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john hawks weblog

paleoanthropology, genetics and evolution

Photo Credit: At Denisova Cave. Credit: John Hawks CC-BY-NC-ND

John Hawks

I’m a paleoanthropologist, and I study the bones and genes of ancient humans. I’ve worked on almost every part of our evolutionary story, from the very origin of our lineage among the apes up to the last 10,000 years of our history.

John Hawks preparing a lecture on the Rock
Preparing a lecture for my MOOC on the Rock of Gibraltar

My work has taken me to Africa, Asia, and Europe, where I have measured thousands of bones and investigated dozens of archaeological sites. In my lab, we use bioinformatics methods to work with whole genome sequences from thousands of living people (and a few ancient ones). We’re interested in uncovering the patterns of relationships that connect people, and the subtle changes by which we adapted to ancient environments. I’m an expert in population dynamics and the process of natural selection on both genes and morphological traits. I’ve used my work in genetics and skeletal biology to form rich collaborations with colleagues in a dozen countries. I love to discover new friends in new places!

John Hawks at ScienceOnline2012 - Photo by Russ Creech
Photo by Russ Creech, CC-BY

My academic position is the Vilas-Borghesi Distinguished Achievement Professor of Anthropology at the University of Wisconsin—Madison. Right now, I’m Associate Chair of Anthropology and an associate member of both the Department of Zoology and the J. F. Crow Institute for the Study of Evolution. I am a recent recipient of the UW’s H. I. Romnes Faculty Fellowship and its Vilas Associate award. I’ve been at the University since 2002, and I live outside of Madison with my wife, Gretchen, and our four kids.

You can get a PDF copy of my CV to see my full publication list and other professional activities.

I’m passionate about the potential of technology to transform science into a more open and public enterprise. I am building and pioneering new open science projects in human evolution. My most recent fieldwork as part of the Rising Star Expedition has shown the potential of open science approaches during paleoanthropological fieldwork. In 2013 we recovered more than 1200 hominin specimens from the Rising Star cave system in the Cradle of Humankind, South Africa, in an expedition led by Lee Berger of the University of the Witwatersrand. In May 2014, we convened a workshop of early career scientists to carry out the first description and analysis of the fossils. With more than 30 early career scientists from 15 countries, we had an exciting time opening this exceptional sample in the new vault at the University of the Witwatersrand. We are now preparing our research for publication.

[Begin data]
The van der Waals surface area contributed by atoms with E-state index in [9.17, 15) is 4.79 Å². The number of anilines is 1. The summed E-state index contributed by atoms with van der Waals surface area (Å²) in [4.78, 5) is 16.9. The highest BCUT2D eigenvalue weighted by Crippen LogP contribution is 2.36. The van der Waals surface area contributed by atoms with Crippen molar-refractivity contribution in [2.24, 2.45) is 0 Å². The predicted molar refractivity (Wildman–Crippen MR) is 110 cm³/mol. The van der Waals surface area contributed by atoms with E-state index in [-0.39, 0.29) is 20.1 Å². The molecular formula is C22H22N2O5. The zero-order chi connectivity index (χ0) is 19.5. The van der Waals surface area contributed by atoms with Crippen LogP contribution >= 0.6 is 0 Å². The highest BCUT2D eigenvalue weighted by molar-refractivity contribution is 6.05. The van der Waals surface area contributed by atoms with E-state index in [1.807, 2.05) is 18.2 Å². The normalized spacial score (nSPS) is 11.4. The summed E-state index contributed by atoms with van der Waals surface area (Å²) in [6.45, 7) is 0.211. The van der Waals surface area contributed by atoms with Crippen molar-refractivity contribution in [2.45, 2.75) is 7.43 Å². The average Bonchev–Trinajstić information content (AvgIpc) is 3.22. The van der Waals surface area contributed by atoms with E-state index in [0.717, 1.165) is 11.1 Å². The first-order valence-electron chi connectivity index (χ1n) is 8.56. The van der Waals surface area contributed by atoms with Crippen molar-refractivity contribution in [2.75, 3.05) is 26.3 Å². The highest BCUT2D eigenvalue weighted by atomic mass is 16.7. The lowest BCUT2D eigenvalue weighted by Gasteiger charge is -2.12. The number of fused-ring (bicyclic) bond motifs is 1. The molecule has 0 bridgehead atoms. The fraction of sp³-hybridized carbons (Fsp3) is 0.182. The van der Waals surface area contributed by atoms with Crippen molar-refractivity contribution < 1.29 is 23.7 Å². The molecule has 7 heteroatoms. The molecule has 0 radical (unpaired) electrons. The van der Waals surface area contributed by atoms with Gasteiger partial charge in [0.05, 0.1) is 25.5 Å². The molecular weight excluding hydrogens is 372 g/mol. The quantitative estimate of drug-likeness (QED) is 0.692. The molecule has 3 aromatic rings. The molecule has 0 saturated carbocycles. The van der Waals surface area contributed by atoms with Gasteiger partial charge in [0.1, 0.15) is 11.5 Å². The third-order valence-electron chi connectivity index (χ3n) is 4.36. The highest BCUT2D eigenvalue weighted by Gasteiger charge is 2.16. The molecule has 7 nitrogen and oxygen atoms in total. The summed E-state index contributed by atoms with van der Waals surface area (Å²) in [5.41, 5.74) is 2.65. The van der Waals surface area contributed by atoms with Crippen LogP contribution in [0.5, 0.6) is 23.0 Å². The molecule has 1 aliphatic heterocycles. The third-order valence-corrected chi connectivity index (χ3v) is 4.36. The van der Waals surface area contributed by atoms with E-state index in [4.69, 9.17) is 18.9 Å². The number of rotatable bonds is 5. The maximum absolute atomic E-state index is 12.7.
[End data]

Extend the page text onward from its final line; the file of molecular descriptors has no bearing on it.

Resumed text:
In 2014, I also worked to develop a new massive open online course called “Human Evolution: Past and Future”, which we ran for the first time in January of last year. The course followed me around the world as I interviewed experts and visit field sites and original fossil collections, and it was open to anyone with an internet connection, anywhere in the world, for free. We are continuing to develop new materials and release them, to open up education in human origins to everyone in the world.

John Hawks at Malapa, South Africa
At Malapa, South Africa. Photo by Lee Berger.

You’ve found my weblog, so you already know that I spend a lot of time and effort on science communication. In addition to my blog, you can follow me on Twitter, where I’m part of an active community of science communicators. My work has been featured on several television productions and magazine articles, and I spend a lot of time on TV, radio, and print interviews to communicate new results in my field. I also contribute to several science magazines and websites. If you’re a reporter looking for information about a new find, please let me know!